If your small cruise ship is currently using diesel, switching to methanol will reduce CO2 (tank-to-wake) emissions by up to 7%. When running on green methanol the reduction can be as much as 80% on a well-to-wake basis. Green methanol also reduces SOx emissions by up to 99% and NOx emissions by up to 60% compared to HFO operation. An efficient, fuel-flexible engine like the Wärtsilä 31 will mean your small cruise ship is ready to sail on cleaner alternative fuels whenever they are available while still being able to burn regular fuel when necessary.

3. Maximise the overall energy efficiency of your small cruise ship

If you’re building a new small cruise ship, smart planning will reward you with big gains in propulsion and auxiliary efficiency. Instead of over-dimensioning – specifying engines and auxiliary gensets based on how much power you think you might need – expert advice assisted by data-driven simulations can help you design a system that provides just the right amount of power. This will optimise your fuel use and minimise your vessel’s emissions.

Installing an energy-efficient engine such as the Wärtsilä 25 or Wärtsilä 31 will give you a great platform to work from.

The size of small cruise vessels means that they are great candidates for hybrid operations. Hybrid ships combine a conventional engine with a rechargeable battery bank. Running a hybrid ship can provide fuel savings of up to 10% compared to an equivalent diesel-powered vessel. This makes it easier to comply with strict emissions regulations in environmentally sensitive areas. A hybrid system also enables zero-emission operation for short periods and smokeless engine starts, which can make your small cruise ship more attractive for eco-conscious passengers.

Many exciting developments are on the cards for hybrid vessels. The trends you’ll want to hear about are all covered in this Insights article: Seven fascinating hybrid ship trends that everyone needs to know about.

Another popular method for maximising the overall efficiency of small cruise ships is heat recovery. This method works by capturing waste heat from the engines on board and using it to power other processes, for example the laundry systems, freshwater production, gallies or onboard heating systems. The Wärtsilä 31 engine can be equipped with a Smart Heat recovery system that can almost double the amount of usable heat from the engines for onboard use.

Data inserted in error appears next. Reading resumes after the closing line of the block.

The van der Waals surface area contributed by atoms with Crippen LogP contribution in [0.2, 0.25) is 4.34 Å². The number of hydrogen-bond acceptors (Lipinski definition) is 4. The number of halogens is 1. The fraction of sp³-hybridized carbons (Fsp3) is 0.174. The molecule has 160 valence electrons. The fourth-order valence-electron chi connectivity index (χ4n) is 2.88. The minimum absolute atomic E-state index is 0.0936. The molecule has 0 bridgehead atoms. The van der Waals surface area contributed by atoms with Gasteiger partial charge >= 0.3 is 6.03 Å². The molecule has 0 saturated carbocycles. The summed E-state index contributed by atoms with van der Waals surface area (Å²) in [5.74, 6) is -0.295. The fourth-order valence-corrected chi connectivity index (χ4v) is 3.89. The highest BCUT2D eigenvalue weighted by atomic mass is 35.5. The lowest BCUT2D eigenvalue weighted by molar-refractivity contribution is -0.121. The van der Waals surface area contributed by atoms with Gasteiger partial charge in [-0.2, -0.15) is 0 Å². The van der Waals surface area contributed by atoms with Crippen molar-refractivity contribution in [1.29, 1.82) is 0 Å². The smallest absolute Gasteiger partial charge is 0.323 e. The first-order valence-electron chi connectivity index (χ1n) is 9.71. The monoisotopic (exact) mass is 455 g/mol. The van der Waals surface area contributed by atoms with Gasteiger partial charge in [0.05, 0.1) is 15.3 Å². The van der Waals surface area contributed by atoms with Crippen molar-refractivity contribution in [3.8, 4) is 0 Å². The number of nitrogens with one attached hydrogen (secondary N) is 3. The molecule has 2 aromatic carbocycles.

4. Install energy saving technologies on board

While space on board might be at a premium, there are two proven energy saving technologies that are perfect for small cruise ships.

The first is hull air lubrication. This technology can cut fuel consumption and emissions by as much as 10%. It works by creating a carpet of microbubbles on your cruise ship’s hull that reduces frictional resistance without impacting your ship’s operational profile in any way.

The second is wind-assisted propulsion. One operator of small luxury cruise vessels, Orient Express Silenseas, is installing rigid sails shaped like traditional canvas sails on board two luxury vessels. These sails will work alongside fuel-efficient Wärtsilä 25DF (dual-fuel) engines, providing propulsive power and adding to the romance of the cruise experience by echoing the sailing ships of old.

5. Take advantage of shore power

Almost every new small cruise vessel being built today will have a shore power connection on board. This means you can plug your ship into the onshore power grid when in port to cover onboard power needs – known as the hotel load – as well as to charge the batteries if your ship has them. Doing so avoids the need to burn fuel and generate emissions by running auxiliary gensets and can reduce your ship’s fuel consumption and emissions by as much as 10%.  

From 2030 all passenger and container ships will be required to connect to shore power when they are at berth for more than two hours in a Trans-European Network port. So if your small cruise ship is sailing within the EU, shore power is essential – but even if you are not sailing within the EU it is likely that shore power will become more common.

If you operate a small cruise ship, my top five decarbonisation tips are: use data, build in fuel-flexibility, maximise overall efficiency, install energy saving technologies, and use shore power.

Maikel Arts, General Manager, Innovation, Cruise & Ferries, Wärtsilä

How many ways to cut greenhouse gas emissions of your vessels could you list? Three? Ten? Don’t worry if you can’t come up with more ideas. The 50 best ways are all collected in this go-to eBook to inspire you: 50 great ways the maritime industry could reduce its greenhouse gas emissions.


Image: ©PONANT-Daniel Ernst

Written by
Charlie Bass